Lilly, Incyte-allied Chinese drugmaker Innovent bags Roche as partner in deal that could yield billions
China’s biologic powerhouse Innovent has snagged another illustrious partner: Roche.
The company — which made its public debut on Hong Kong Stock Exchange in 2018 raising a whopping $421 million — is already collaborating with a host of key biopharma and academic groups such as Eli Lilly, Incyte and the MD Anderson Cancer Center. Now, Innovent has inked a deal with Roche that grants it access to the Swiss drugmaker’s bispecific antibody and CAR-T technology.
Harnessing these platforms, Innovent is tasked with discovering, developing and commercializing bispecific antibodies and cell therapies for use in hematological and solid cancers. Roche will have the option right to license each product for ex-China development and commercialization. If those options are exercised, the 1896-founded drugmaker will be on the hook for $140 million, plus additional milestone payments up to $1.96 billion if the drugs are successfully developed and commercialized. Innovent will also be eligible for royalties over and above that meaty figure.
Roche, the world’s biggest diagnostic maker, has a large oncology portfolio — 6 out of 10 of its topselling drugs last year were cancer therapies, including its older Avastin and Herceptin therapies as well as newer offerings such as Tecentriq and Kadcyla. Roche has been carving out niche approvals for its blockbuster checkpoint inhibitor Tecentriq, as it plays catch up the market-leading drugs from Merck and Bristol Myers Squibb. But its plan to consolidate its position in the field rests on its second-generation checkpoint inhibitor. The company’s anti-TIGIT molecule tiragolumab, which is tracking ahead of its rivals, should give the company an edge over existing therapies, although so far, data have been mixed.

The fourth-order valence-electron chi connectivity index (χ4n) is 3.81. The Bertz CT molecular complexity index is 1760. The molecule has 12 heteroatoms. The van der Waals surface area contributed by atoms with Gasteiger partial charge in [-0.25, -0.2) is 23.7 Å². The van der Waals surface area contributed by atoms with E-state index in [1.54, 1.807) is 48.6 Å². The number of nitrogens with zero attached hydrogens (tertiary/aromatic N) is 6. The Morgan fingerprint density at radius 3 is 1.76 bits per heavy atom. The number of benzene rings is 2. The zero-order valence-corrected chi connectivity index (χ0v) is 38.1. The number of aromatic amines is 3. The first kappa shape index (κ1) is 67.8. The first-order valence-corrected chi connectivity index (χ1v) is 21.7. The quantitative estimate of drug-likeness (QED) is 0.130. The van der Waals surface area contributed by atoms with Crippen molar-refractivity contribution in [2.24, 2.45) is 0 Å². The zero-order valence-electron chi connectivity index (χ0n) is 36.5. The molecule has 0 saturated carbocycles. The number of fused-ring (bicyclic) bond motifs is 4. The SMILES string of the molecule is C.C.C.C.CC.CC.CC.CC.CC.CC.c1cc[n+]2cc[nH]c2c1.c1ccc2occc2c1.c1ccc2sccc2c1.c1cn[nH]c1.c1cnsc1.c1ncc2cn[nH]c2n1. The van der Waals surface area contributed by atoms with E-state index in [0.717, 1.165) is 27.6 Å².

Innovent, meanwhile, was the first drugmaker to get a homegrown Chinese checkpoint inhibitor across the finish line in the country — in late 2018, the Lilly-partnered PD-1 agent Tyvyt (sintilimab) scored approval for patients with relapsed/refractory classical Hodgkin’s lymphoma. The company is a prominent member of a pack of Chinese biotech firms that have mushroomed to cater to the skyrocketing rates of cancer in the region and have lured millions in venture funding and public listings.
The Suzhou-based company has a brimming pipeline with 23 experimental therapies under investigation for use in a raft of diseases, including cancer, metabolic and autoimmune disorders. Last year, Lilly expanded its partnership with Innovent by out-licensing a slice of its diabetes pipeline, a franchise that has produced the Indianapolis-based drugmaker’s bestselling drugs Trulicity and Humalog. In late 2018, Innovent parted with $40 million in cash for China rights to three experimental Incyte drugs under development for different cancers and graft versus host disease.